A campaign by Andy Lockley, Somewhere up north
In 1943 the Ministry of Supply sent out an urgent tender to any Swiss watch companies not already engaged with axis countries, for a waterproof wristwatch. The specifications were classified as it was to be issued to British forces.
One company to answer the call was based not in Switzerland, but a stone's throw from Whitehall in London’s Hatton Garden. Vertex Watch Company still had capability, despite a 250kg bomb landing on its factory two years earlier. Its first obstacle to fulfilling the order was being able to obtain the necessary components from Switzerland which was surrounded on all sides by an axis blockade. But thanks to a clandestine operation as intricate as a watch movement, it managed to get the parts to London and assemble the watch which would become known as the ‘Calibre 59 Waterproof Wristlet Watch’.
To honour the 75th anniversary of the official end of hostilities in Europe and Asia, and the soldiers, sailors and aircrew who wore its watches, Vertex has released a limited edition homage to the original in bronze.
Somewhere up north worked with Vertex to create a set launch materials befitting this beautifully crafted commemorative watch. Long copy print executions tell the story of the company’s top secret work as a wartime watch suppler to British forces. A story that remained highly confidential for many years. Working with photographs from the 1940’s and artefacts from the company’s archives, which included spec drawings of the original watch, Somewhere up north created visual compositions inspired by the stories.
75 YEARS AGO WE WEREN'T EVEN ALLOWED TO TALK ABOUT THIS WATCH, LET ALONE TAKE OUT A FULL-PAGE AD.
In 1943 the British Ministry of Defence commissioned Vertex to make a military watch. Its specifications and even its existence were highly classified, and Vertex founder Claude Lyons was sworn to secrecy. Even in September 1945, when the military campaigns in Europe and Asia were finally over, he still never spoke about it. It wasn't until 2018, our centenary year, that Vertex first acknowledged the Calibre 59, with the creation of the M100. Now, to mark the 75th anniversary of the end of World War II, and as a tribute to all the soldiers, sailors and aircrew who wore Vertex watches, we have created a limited-edition Bronze 75. The official MoD Broad Arrow, an edition number, a store number and the W.W.W. stamp make it a faithful homage to its wartime predecessor, just not nearly as confidential.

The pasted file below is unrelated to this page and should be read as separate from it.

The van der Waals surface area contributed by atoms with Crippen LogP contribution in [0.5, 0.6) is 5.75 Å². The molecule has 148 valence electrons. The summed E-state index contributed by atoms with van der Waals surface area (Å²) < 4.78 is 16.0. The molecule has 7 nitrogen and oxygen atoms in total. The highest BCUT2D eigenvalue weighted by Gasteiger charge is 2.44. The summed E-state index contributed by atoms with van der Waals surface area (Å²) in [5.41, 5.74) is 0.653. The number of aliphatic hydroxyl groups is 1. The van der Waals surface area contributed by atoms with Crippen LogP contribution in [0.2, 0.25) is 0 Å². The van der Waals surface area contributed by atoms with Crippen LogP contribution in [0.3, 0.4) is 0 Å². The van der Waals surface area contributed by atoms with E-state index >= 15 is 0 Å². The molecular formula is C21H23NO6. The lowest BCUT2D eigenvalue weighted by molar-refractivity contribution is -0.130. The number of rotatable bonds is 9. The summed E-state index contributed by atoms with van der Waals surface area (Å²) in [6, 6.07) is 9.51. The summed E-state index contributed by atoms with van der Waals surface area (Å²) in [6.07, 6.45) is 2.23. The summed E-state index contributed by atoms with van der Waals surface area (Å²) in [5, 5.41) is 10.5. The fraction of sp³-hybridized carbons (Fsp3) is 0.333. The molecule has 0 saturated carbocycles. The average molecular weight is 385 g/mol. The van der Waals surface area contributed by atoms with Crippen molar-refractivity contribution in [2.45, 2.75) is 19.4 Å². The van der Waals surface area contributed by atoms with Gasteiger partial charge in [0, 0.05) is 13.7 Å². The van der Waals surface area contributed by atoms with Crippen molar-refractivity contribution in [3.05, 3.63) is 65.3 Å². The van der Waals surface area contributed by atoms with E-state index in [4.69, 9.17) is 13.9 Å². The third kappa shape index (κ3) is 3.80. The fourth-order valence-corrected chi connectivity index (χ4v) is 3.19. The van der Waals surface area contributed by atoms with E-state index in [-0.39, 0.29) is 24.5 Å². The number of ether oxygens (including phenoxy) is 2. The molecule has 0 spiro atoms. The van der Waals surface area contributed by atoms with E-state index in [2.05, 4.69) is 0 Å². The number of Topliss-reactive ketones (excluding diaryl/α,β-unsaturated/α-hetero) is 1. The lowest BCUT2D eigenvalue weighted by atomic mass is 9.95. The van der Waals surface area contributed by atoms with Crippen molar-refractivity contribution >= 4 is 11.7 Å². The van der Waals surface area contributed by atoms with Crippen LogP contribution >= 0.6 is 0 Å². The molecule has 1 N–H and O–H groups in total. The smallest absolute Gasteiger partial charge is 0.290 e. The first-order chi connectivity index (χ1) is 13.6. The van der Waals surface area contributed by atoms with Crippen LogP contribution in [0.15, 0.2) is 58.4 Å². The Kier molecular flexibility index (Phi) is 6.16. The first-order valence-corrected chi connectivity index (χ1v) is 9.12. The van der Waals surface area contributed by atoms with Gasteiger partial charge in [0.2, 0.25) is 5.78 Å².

TO BE A SKILFUL WATCHMAKER IN BRITAIN DURING WWII, YOU ALSO HAD TO BE A SKILFUL SMUGGLER.
When the British Ministry of Defence commissioned Vertex Watch Co. to make 15,000 field watches in 1943, our biggest challenge was how to obtain enough watch parts and movements. Even though Vertex had factories in both London and La Chaux de Fonds, the axis blockade of Switzerland made commerce between the two countries extremely challenging. Whilst Switzerland was officially neutral during WWII, she wasn't too neutral, and Vertex founder Claude Lyons knew ways to avoid unmarked boxes being inspected and dockets scrutinised too closely. The British government would have preferred the term 'unofficial trade route' rather than 'smuggling', but either way, the watch parts safely reached the Vertex workshop in Hatton Garden, albeit indirectly.
Once Britain’s most prestigious watchmaker and a competitor to Rolex, the name Vertex had been forgotten by all but vintage watch collectors. Like many mechanical watchmakers, Vertex fell victim to the quartz revolution and was forced to pull down its shutters for good in 1972. However, in 2017, the brand that made one of the most important military wristwatches of the last century was re-incorporated by Don Cochran, the great grandson of its 1916 founder, Claude Lyons.
“Owning a Vertex Watch is as much about being part of something as possessing something. You not only appreciate the form and precision design of your timepiece, but you are joining the long line of distinguished British men and women who have relied upon its precision in the service of the British army, navy and air force in two world wars.”
Don Cochran — Chairman, Vertex Watch Co.
“Vertex is one of those rare brands that has a genuine place in history, indeed its watches helped shape history. It’s one of the only remaining companies of Britain’s once thriving watch industry. Helping to tell the extraordinary story of its wartime exploits after all this time, is a real privilege and in doing so, we are helping to preserve precious history.”
Andy Lockley — Creative Director, Somewhere up north.
Creative Agency: Somewhere up north
Creative Director: Andy Lockley
Copywriter: Andy Lockley
Art Director / Designer: Hugh Tarpey
Illustrator: Hugh Tarpey
Client: Don Cochrane, Chairman, Vertex Watch Company
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